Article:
no doubt that there was a concerted effort to influence people against
the EU. The result of the referendum was indeed interpreted by the
government and the leader of the opposition as a mandate to leave the EU.

So why is this introduction relevant to our topic? First of all, modern
society and modern economies function at the international scale; at the
global level. This is because today we are moving away from the
philosophy of division of labour and more towards division of
intellectual properties and know-how skills. Thus what a politician says
locally, today, it can easily have repercussions beyond the borders of a
country.

And secondly, if the UK did leave the EU the repercussions do not only
affect the British people but also the other 435 million people within
the European Union. So if by false or distorted claims of some
politicians one ends up with losing 23% of one's wealth or lost one's
business wouldn't you want some sort of accountability?

The first issue should, therefore, be what we mean by "responsibility".
Responsibility can either be having control over others or in charge of
others. And also, accountability also means blame. For our purpose,
there is no doubt that by responsibility we mean accountability. And
accountability (blame) requires that we act intentionally and could have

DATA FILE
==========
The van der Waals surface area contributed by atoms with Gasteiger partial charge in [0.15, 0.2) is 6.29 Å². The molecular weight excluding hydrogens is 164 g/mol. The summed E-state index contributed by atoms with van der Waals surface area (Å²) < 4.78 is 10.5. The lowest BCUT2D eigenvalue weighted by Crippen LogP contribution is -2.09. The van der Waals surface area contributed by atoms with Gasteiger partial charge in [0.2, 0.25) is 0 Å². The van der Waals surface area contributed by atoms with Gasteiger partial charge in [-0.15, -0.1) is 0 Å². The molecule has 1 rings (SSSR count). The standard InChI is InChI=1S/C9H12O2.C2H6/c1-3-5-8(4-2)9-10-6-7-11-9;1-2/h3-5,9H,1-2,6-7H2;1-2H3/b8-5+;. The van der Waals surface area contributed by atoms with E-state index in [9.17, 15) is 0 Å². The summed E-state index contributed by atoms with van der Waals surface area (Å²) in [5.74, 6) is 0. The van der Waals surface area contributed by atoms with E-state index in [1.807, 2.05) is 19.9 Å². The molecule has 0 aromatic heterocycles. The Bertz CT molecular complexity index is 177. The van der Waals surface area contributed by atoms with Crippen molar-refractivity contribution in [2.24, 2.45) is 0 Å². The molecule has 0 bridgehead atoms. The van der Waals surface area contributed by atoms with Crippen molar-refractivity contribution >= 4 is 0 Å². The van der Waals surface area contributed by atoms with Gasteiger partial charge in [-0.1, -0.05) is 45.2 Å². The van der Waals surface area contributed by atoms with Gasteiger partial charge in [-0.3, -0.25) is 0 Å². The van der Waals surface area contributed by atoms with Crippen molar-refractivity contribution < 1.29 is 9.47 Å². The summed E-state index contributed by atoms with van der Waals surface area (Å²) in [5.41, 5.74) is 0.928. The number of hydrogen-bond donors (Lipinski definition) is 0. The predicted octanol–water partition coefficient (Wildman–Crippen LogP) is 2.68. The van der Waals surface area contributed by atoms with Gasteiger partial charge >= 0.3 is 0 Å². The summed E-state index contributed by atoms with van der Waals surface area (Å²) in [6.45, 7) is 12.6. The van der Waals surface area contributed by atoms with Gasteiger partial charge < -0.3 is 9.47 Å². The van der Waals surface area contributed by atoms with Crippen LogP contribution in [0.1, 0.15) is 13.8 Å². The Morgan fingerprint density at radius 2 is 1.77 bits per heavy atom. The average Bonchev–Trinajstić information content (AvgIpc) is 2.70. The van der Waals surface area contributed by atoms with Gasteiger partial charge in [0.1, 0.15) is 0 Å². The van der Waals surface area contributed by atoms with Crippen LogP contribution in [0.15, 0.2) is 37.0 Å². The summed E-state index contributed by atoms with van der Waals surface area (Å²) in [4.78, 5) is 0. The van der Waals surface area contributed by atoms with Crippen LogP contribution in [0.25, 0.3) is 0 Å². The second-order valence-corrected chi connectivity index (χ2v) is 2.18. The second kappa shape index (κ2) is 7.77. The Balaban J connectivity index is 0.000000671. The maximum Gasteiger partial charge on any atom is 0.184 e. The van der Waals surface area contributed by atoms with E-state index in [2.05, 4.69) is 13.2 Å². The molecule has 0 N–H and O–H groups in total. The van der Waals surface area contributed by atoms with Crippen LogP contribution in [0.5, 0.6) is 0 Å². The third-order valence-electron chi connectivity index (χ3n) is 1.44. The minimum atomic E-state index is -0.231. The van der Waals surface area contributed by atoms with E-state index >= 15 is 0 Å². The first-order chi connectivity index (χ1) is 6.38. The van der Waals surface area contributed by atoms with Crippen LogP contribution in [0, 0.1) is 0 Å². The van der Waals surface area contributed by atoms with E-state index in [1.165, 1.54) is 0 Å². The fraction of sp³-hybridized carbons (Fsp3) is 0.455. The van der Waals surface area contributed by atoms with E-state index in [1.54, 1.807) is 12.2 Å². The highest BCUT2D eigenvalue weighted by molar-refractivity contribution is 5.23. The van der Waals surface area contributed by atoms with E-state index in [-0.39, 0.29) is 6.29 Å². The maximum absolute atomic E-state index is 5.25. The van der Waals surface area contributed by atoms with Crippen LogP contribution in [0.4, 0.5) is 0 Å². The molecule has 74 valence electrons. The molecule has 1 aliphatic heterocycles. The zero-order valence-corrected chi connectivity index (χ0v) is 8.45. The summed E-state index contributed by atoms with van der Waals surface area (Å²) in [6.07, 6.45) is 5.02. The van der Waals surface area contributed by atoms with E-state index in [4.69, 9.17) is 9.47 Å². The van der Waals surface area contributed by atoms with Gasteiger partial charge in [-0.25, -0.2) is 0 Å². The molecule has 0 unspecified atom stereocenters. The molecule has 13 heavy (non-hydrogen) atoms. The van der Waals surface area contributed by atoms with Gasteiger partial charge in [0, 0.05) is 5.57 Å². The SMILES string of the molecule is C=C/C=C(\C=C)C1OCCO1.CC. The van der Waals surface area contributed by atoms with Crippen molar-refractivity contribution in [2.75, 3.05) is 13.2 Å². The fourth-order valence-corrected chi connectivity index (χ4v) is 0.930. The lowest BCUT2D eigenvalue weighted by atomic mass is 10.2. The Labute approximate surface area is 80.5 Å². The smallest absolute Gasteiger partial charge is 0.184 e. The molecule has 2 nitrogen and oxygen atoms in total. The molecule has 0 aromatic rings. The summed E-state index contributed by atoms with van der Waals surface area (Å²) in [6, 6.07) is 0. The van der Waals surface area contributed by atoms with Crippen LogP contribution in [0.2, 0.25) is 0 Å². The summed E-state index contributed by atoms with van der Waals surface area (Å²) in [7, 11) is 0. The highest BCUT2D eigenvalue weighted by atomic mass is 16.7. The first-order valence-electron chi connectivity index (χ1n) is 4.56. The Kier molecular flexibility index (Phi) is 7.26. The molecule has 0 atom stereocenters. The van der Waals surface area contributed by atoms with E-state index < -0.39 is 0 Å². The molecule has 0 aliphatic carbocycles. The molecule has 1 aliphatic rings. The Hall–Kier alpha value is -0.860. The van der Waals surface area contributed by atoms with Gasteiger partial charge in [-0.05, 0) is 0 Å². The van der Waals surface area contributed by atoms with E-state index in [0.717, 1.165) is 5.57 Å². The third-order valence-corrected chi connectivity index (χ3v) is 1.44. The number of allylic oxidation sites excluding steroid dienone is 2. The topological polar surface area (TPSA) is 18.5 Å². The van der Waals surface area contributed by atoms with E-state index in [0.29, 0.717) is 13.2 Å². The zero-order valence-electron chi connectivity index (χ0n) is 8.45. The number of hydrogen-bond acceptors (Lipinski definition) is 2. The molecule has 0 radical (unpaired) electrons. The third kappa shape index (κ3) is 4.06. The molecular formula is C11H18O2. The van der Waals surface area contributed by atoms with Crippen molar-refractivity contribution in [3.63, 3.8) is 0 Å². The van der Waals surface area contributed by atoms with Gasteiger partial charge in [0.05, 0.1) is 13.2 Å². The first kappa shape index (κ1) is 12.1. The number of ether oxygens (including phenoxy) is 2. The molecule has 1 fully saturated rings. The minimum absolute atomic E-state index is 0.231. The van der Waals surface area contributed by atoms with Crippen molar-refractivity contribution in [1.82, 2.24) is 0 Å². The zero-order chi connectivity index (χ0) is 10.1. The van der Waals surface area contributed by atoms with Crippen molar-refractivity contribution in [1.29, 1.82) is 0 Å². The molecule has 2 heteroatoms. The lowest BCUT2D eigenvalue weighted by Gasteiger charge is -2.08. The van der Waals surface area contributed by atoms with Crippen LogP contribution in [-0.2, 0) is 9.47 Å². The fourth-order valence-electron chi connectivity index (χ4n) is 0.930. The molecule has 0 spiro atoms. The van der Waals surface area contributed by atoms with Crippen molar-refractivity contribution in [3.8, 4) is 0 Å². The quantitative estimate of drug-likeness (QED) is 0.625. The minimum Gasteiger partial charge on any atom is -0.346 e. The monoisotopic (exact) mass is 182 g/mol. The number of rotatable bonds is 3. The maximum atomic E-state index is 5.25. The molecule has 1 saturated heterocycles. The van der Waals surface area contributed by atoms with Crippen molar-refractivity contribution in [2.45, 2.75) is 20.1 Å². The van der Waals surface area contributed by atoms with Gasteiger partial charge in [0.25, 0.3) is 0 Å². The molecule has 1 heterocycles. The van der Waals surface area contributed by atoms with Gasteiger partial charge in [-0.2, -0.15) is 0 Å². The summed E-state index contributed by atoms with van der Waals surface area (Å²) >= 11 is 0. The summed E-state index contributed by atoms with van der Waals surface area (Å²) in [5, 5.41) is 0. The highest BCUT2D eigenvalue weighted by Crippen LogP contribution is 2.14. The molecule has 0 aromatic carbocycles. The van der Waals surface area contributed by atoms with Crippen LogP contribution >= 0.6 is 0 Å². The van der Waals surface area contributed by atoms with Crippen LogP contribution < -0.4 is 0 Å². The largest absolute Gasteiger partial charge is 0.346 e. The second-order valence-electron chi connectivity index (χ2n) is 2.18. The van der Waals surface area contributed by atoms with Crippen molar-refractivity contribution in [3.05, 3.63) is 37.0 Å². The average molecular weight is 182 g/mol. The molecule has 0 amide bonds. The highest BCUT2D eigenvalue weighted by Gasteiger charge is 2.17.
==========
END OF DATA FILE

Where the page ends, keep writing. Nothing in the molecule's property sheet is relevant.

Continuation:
acted otherwise. A politician who gives false or fabricated facts (not
lying) does so intentionally and could have done something about it.

The now classical case of the claim by the Leave campaign that Britain
sent 350million Pounds to the EU every week can easily illustrate my
point. This is not a case of lying but a case of false information;
although I agree with you that this claim needs further clarification.
Theoretically*, the UK would send this amount to the EU, but this is not
a figure paid every year, it does not include the rebate and other
grants the UK receives from the EU and most important of all there is a
difference between a membership fee and a financial commercial
transaction. If my calculations are correct etc etc I calculate the
theoretical payment of UK contribution to the EU (2016) as equivalent to
about 1% of the GDP. Should, therefore, a theoretical 1% of a country's
GDB, which is known to be false and reality costing mush less, be
allowed to influence the fate and life of 500,000,000 people?

Or to put this in a more everyday perspective: how much are you prepared
to allow thieves take money from your wallet or purse before you call
the police? Would you call the police if the thieves took 20% of your
saving which you have in the house?

So the context of our topic is should we hold politicians accountable,
as in a court of law, if they made false claims that eventually cost us
money or devalued our wealth? But there is a difference between holding
politicians responsible for what they say, and politicians really being
able to be held responsible for what they say?

It's one thing to accept that a butterfly fluttering its wings in China
can cause a Tornado in Texas; the question is would you hold the